Jewish community organisations are backing a campaign by a Jewish historian for headstones to honour members of a Jewish family buried at Plashet Cemetery who were killed by a German bomb 100 years ago this week.

Members of United Synagogue Women and the League of Jewish Women are standing behind a call by Peterborough-based historian Stan Kaye to raise money for headstones for members of the Moss family from Bethnal Green.

Mother Rebecca Moss was killed with her children Hetty and Esther on 13 June 1917 in a German bombing raid over London. Rebecca was 35, Hettie was 11 and Esther was 5. Rebecca’s twins Betsy and Cissie, aged nine months, also later died of their injuries, as did a Jewish family member who was lodging in the house at the time.

“All the graves only have a metal marker in Section P,” said Kaye this week. “How nice would it be if we could put a small stone on all of the graves with their details.”

Kaye came across the Moss family’s story while researching others buried at Plashet Jewish Cemetery, and later found a newspaper cutting relating to the family while searching the archives at the Royal London Hospital.

The father was a Russian Jewish bootmaker who had been out shopping when the air-raid took place. When he rushed home he found the scene of devastation, recorded in the archives. The family comprised seven children before the raid, the father told the Bethnal Green coroner.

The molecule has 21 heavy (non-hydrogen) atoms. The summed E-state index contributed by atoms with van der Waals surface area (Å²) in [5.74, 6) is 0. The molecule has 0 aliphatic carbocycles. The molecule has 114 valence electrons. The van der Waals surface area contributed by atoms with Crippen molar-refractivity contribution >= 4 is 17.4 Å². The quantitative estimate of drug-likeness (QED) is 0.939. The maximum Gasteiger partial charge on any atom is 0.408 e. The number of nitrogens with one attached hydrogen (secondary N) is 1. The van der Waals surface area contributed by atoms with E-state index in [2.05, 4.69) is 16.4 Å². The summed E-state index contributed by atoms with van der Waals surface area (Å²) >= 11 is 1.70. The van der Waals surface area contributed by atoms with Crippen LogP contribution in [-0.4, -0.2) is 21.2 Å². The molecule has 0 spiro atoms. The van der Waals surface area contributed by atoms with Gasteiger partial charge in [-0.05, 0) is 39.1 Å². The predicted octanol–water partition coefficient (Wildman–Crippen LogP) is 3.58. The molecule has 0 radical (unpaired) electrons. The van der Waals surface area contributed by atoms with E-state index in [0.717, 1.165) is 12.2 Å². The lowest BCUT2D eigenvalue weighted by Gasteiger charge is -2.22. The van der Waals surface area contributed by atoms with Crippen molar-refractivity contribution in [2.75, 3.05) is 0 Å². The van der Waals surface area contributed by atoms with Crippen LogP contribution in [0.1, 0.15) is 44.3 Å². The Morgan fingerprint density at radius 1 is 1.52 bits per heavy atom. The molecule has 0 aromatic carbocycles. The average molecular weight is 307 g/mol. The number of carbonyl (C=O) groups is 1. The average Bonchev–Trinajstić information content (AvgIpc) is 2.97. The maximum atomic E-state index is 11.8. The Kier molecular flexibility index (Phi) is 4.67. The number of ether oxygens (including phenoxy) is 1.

In a graphic description, the hospital records: “It was impossible to recognise the body of Mrs Moss, every bone was smashed. Hetty had a crushed chest. Esther had several bones broken, and her body was scorched, although no fire broke out.”

Yvonne Brent of LJW this week said: “Stan has our full support. The League of Jewish Women has been supportive of the admirable work done by him with regard to the Jewish graves from WWI in Plashet Grove Cemetery that do not have headstones and, in particular the graves of the Moss family. We hope that the community can come together to raise funds to rectify this.”

Asked about the cost, Kaye said: “We’re only talking about something simple, you can get them for £100 or so. It would just be a fitting tribute if we could pay our respects to them properly. Now we’ve found them and identified them, for me, the next step is to give them a headstone. I hate walking in a cemetery and not seeing a headstone. This week it’s the 100th anniversary, so let’s see what we can do.”